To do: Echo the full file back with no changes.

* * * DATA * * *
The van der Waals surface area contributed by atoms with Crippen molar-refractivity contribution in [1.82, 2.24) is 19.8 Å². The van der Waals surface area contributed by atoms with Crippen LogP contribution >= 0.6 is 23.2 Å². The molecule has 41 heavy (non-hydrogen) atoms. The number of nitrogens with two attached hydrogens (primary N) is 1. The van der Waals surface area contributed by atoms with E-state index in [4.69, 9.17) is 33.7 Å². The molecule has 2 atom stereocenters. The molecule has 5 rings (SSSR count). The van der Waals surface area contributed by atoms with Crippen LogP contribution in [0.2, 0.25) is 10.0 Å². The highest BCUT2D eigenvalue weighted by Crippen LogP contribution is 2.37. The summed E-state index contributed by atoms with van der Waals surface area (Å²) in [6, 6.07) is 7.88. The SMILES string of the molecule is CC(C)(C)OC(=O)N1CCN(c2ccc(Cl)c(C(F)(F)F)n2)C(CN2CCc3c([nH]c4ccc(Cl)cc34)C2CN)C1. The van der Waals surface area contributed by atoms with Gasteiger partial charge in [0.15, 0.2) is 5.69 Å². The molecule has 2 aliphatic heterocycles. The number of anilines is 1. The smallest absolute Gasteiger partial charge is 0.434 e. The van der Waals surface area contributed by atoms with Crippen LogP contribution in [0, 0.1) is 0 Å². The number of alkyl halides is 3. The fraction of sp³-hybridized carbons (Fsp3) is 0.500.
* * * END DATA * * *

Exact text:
The van der Waals surface area contributed by atoms with Crippen molar-refractivity contribution in [1.82, 2.24) is 19.8 Å². The van der Waals surface area contributed by atoms with Crippen LogP contribution >= 0.6 is 23.2 Å². The molecule has 41 heavy (non-hydrogen) atoms. The number of nitrogens with two attached hydrogens (primary N) is 1. The van der Waals surface area contributed by atoms with E-state index in [4.69, 9.17) is 33.7 Å². The molecule has 2 atom stereocenters. The molecule has 5 rings (SSSR count). The van der Waals surface area contributed by atoms with Crippen LogP contribution in [0.2, 0.25) is 10.0 Å². The highest BCUT2D eigenvalue weighted by Crippen LogP contribution is 2.37. The summed E-state index contributed by atoms with van der Waals surface area (Å²) in [6, 6.07) is 7.88. The SMILES string of the molecule is CC(C)(C)OC(=O)N1CCN(c2ccc(Cl)c(C(F)(F)F)n2)C(CN2CCc3c([nH]c4ccc(Cl)cc34)C2CN)C1. The van der Waals surface area contributed by atoms with Gasteiger partial charge in [0.15, 0.2) is 5.69 Å². The molecule has 2 aliphatic heterocycles. The number of anilines is 1. The smallest absolute Gasteiger partial charge is 0.434 e. The van der Waals surface area contributed by atoms with Crippen LogP contribution in [0, 0.1) is 0 Å². The number of alkyl halides is 3. The fraction of sp³-hybridized carbons (Fsp3) is 0.500.